Stroke survivor, 35, to speak at stroke awareness luncheon

Around Western Baptist What comes to mind when you think of a stroke patient?

I bet it’s not Lorane Smith, a 35-year-old wife and mother from Mayfield. Smith is a picture of health. Besides taking care of her three young children, she is a pharmaceutical sales representative and an avid runner. She also is a stroke survivor.

Smith and Western Baptist neurologist Joseph Ashburn, M.D., will speak at a free stroke awareness lunch seminar May 8 in the Baptist Heart Center auditorium. Dr. Ashburn will speak on stroke prevention and care, while Smith will speak about her recovery. Space is limited, so reservations are required by phoning (270) 575-2851.

Stroke survivor, Lorane SmithSmith was feeding her children after church one Sunday when she felt a strange sensation run through her entire body.

“I looked at my hand and arm and nothing moved,” she said. “I couldn’t walk. We’re all at risk of having a stroke. You just never know.”

Paramedics took her to Western Baptist, the region’s only certified stroke center, where Dr. Ashburn administered the clot-busting drug tPA. The drug can reduce long-term disability if given within three hours after a stroke starts.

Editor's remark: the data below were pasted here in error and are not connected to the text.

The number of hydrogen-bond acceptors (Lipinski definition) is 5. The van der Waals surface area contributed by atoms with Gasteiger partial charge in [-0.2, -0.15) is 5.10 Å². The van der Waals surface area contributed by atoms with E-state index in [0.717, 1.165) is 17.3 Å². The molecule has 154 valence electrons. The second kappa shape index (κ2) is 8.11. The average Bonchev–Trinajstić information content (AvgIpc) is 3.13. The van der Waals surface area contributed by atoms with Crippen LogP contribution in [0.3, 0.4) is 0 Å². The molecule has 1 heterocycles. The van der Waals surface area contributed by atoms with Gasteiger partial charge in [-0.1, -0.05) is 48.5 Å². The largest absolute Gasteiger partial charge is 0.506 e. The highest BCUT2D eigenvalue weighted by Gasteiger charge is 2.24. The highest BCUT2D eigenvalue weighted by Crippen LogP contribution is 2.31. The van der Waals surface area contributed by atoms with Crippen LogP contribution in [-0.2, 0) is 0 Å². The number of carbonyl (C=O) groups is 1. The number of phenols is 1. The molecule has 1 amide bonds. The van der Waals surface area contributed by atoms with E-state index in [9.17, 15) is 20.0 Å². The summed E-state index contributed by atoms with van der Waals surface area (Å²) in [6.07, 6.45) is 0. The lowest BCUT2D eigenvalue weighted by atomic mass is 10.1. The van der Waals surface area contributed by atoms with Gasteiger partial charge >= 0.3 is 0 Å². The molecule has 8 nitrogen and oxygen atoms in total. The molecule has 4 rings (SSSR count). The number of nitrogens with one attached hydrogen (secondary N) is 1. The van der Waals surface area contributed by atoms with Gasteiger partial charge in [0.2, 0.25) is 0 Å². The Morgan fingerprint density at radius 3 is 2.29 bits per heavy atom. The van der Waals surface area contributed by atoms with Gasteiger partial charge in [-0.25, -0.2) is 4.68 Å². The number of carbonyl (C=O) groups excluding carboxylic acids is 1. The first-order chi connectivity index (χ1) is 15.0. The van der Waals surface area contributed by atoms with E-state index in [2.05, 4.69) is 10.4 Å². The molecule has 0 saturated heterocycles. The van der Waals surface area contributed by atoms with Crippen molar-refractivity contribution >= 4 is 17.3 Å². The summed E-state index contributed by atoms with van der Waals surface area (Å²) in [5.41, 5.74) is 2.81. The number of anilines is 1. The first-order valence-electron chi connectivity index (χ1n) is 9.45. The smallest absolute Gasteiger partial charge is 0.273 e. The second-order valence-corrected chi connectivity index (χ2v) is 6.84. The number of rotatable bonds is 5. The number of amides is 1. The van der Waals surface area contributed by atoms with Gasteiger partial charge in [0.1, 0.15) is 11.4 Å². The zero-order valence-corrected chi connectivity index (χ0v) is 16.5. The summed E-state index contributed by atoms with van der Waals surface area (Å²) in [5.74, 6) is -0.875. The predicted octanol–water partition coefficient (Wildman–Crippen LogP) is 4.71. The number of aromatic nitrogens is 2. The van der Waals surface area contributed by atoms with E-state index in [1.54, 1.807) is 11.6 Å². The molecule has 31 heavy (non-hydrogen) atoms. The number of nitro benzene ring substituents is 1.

After her stroke, tests revealed she had a hole in the heart or patent foramen ovale (PFO), a condition that increases stroke risk. Cardiologist Kenneth Ford, M.D., later corrected the heart defect.

Smith admits her recovery was challenging, but being fit helped her regain her strength quickly. She is back to running each morning with her friends.

Anyone with questions about the symptoms of stroke may speak to a Western Baptist nurse on the hospital’s 24-hour Chest Pain and Stroke Hotline at 1-800-575-1911.

About Baptist Health Paducah

Baptist Health Paducah is a regional medical and referral center, serving about 200,000 patients a year from four states. With more than 1,800 employees and 200 physicians, it offers a full range of services, including cardiac and cancer care, diagnostic imaging, women’s and children’s services, surgery, emergency treatment, rehabilitation and more. Since its humble beginning in 1953, Baptist Health Paducah has grown from 117 beds to 349 beds on a campus covering eight square blocks.
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